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The NCJRS Abstracts Database contains abstracts of more than 200,000 criminal justice, juvenile justice, and substance abuse resources housed within the NCJRS Library. Search the NCJRS Abstracts Database for resources on this topic.
Technology & Forensics Programs at a Glance
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Technology & Forensics Practice Outcomes at a GlanceNew
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Technology & Forensics

The justice community uses many forms of technology and forensic science techniques to assist in crime prevention, intervention, and response. Examples include body armor, information technology such as data analysis and mapping tools, radios, records management systems (RMS), closed circuit television (CCTV), license plate recognition (LPR) systems, and DNA evidence examination.

Fast Facts

  • Nearly all local police departments authorized officers to use one or more types of less-than-lethal weapons during 2007. The most common was pepper spray and an increasing number authorized the use of conducted energy devices (CED), such as Tasers; 60% of local police departments authorized CEDs in 2007, an increase from 7% in 2000.[1]

  • In 2003, 59% of police officers employed by a local department were required to wear protective body armor at all times while in the field, by 2007, that percentage increased to 67%.[2]

  • Sixty percent of local police departments used electronic information systems to transmit incident reports from the field in 2007, up from 38% in 2003.[3]

  • In 1997, only 13% of police departments used computerized crime mapping.[4] In 2007, about 75% of local law enforcement officers worked for a department that used computerized crime mapping and most local police departments serving 25,000 or more residents used computers for crime mapping.[5]

  • Thirteen percent of local police departments and a majority of departments serving populations of 500,000 or more used fixed-site camera (CCTV) surveillance in 2007. Sixty one percent of departments used in-car cameras.[6]

  • An estimated 92% of the reported 97.9 million individual offender records in criminal history information systems were automated in the United States in 2010.[7]

  • In 2009, the more than 400 publicly funded forensic crime laboratories operating that year received over 4 million requests for a wide range of forensic services, such as DNA tests, controlled substance analyses, and latent fingerprint examinations. An estimated 1.2 million cases were backlogged at the end of 2009 (not completed within 30 days), which was relatively unchanged from the backlog at yearend 2008.[8]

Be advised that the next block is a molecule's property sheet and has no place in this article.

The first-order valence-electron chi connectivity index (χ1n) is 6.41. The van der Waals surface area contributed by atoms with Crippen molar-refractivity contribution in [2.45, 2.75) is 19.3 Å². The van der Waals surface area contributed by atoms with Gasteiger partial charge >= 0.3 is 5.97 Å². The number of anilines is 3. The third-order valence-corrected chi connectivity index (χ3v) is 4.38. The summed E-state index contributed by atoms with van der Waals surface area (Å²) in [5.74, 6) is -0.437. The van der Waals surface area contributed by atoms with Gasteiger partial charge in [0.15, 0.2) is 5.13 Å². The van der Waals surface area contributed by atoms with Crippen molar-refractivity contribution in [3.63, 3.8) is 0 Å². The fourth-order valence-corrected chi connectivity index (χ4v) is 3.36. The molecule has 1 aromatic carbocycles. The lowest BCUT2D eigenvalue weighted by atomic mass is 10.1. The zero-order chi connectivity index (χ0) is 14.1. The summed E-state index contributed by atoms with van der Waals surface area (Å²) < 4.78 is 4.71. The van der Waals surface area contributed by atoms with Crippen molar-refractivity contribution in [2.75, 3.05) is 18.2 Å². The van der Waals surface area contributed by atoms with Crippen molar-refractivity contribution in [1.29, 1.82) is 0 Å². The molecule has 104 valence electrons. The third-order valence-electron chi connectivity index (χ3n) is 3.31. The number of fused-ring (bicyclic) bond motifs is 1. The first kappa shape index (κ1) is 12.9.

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OJP Publications

Fostering Innovation in Community and Institutional Corrections, Identifying High-Priority Technology and Other Needs for the U.S. Corrections Sector, NIJ-Sponsored, 2015
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Building a Comprehensive White-Collar Violations Data System, Final Technical Report, BJS-Sponsored, 2015

Bloodstain Patterns on Textile Surfaces: A Fundamental Analysis, NIJ-Sponsored, 2015

Visions of Law Enforcement Technology in the Period 2024-2034: Report of the Law Enforcement Futuring Workshop, NIJ-Sponsored, 2015
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Digital Evidence and the U.S. Criminal Justice System Identifying Technology and Other Needs to More Effectively Acquire and Utilize Digital Evidence, NIJ-Sponsored, 2015

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Questions and Answers

Where can I find information on regulations and requirements relating to the confidentiality and protection of human test subjects?
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How do I subscribe to the National Law Enforcement and Corrections Technology Center's (NLECTC) "TechBeat" news magazine?
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